This film could have been titled “There Will Be Beef.”
The girl simply turns up one day and gets into the back seat of the 1955 Chevy. She doesn't seem to have a name, but then nobody else does, either. The driver and the mechanic drive away without even speaking to her, and that's how they come to be together. A little further down the road, they run into G.T.O., so called because that's the name of his machine, and they agree to conduct a cross-country race all the way to Washington. Winner gets the other car.
Monte Hellman's "Two-Lane Blacktop" is mostly about this race, which is an odd race in that nobody much seems to want to win. The driver and the mechanic have devoted their lives to racing and winning with their customized and rebuilt Chevy, and G.T.O. identifies intimately with his car, yet they keep stopping to help each other along the road, as if the road would be unbearably lonely if that other car weren't sometimes in view.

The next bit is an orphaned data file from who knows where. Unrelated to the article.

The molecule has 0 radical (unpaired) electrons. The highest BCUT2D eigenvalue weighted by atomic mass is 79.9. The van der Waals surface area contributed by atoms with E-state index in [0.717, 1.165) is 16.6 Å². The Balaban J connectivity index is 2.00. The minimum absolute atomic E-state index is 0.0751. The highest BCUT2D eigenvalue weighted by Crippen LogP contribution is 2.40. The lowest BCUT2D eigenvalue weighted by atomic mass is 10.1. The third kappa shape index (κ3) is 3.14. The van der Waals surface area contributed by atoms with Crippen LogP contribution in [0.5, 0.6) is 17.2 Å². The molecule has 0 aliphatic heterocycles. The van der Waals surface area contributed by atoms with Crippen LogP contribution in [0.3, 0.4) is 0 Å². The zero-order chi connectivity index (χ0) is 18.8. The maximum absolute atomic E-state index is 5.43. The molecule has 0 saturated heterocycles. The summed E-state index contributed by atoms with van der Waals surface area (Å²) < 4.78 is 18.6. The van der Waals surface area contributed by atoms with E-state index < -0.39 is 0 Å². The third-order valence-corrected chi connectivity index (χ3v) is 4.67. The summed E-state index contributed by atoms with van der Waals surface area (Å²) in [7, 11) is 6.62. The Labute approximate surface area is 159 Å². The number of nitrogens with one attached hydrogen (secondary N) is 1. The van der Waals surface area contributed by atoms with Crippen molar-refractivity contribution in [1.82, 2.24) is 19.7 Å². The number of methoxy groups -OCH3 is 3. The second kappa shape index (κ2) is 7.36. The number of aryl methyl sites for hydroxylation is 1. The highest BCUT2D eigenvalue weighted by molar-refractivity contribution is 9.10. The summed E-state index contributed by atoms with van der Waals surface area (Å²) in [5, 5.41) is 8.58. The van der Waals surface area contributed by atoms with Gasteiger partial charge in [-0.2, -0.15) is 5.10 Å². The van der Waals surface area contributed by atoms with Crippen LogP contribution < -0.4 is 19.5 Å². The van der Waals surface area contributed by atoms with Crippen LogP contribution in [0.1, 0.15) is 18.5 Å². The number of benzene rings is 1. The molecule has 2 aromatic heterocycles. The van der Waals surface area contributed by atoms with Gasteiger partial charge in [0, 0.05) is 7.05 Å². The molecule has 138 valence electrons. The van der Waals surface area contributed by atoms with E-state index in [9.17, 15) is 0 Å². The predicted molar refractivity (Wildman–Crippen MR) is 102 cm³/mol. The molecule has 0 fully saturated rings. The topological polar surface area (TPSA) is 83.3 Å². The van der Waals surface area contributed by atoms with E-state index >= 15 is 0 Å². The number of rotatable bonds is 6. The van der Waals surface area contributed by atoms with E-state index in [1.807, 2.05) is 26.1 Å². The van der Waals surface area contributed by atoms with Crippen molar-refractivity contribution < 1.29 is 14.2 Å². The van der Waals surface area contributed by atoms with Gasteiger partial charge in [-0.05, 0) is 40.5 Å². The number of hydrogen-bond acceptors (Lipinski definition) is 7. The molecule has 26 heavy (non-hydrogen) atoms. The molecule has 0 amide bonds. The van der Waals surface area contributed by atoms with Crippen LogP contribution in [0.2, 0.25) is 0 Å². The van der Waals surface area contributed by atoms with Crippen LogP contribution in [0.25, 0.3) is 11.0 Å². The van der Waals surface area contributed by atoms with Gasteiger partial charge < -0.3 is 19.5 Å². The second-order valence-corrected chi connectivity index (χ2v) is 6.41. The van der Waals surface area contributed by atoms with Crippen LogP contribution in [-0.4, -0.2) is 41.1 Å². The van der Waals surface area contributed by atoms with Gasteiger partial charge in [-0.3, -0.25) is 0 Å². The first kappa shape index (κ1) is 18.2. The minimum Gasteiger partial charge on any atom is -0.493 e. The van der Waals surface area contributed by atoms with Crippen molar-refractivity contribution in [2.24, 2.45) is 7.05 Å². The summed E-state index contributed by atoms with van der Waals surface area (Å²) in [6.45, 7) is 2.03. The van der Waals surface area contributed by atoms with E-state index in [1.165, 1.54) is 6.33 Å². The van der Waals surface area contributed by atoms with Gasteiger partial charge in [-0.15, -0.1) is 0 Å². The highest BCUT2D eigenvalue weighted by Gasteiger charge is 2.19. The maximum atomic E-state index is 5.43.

Their universe is one that's familiar in recent American films like "Bonnie and Clyde," "Easy Rider" and "Five Easy Pieces." It consists of the miscellaneous establishments thrown up along the sides of the road to support life: motels, gas stations, hamburger stands. The road itself has a real identity in "Two-Lane Blacktop," as if it were a place to live and not just a way to move. There may be homes and gardens hidden behind those interstate terraces, but for the four people in this movie -- the road, as the saying goes, is home.
Hellman is an American director whose work is much prized by the French, who have a knack for finding existential truths in movies we thought were Westerns. I haven't seen his earlier films ("Beast from Haunted Cave," "The Shooting," "Ride in the Whirlwind"), but this one is very personal. It seems to come from a single vision of the road, the race, and life; and, paradoxically, the characters need to be impersonal so they don't interfere with this vision.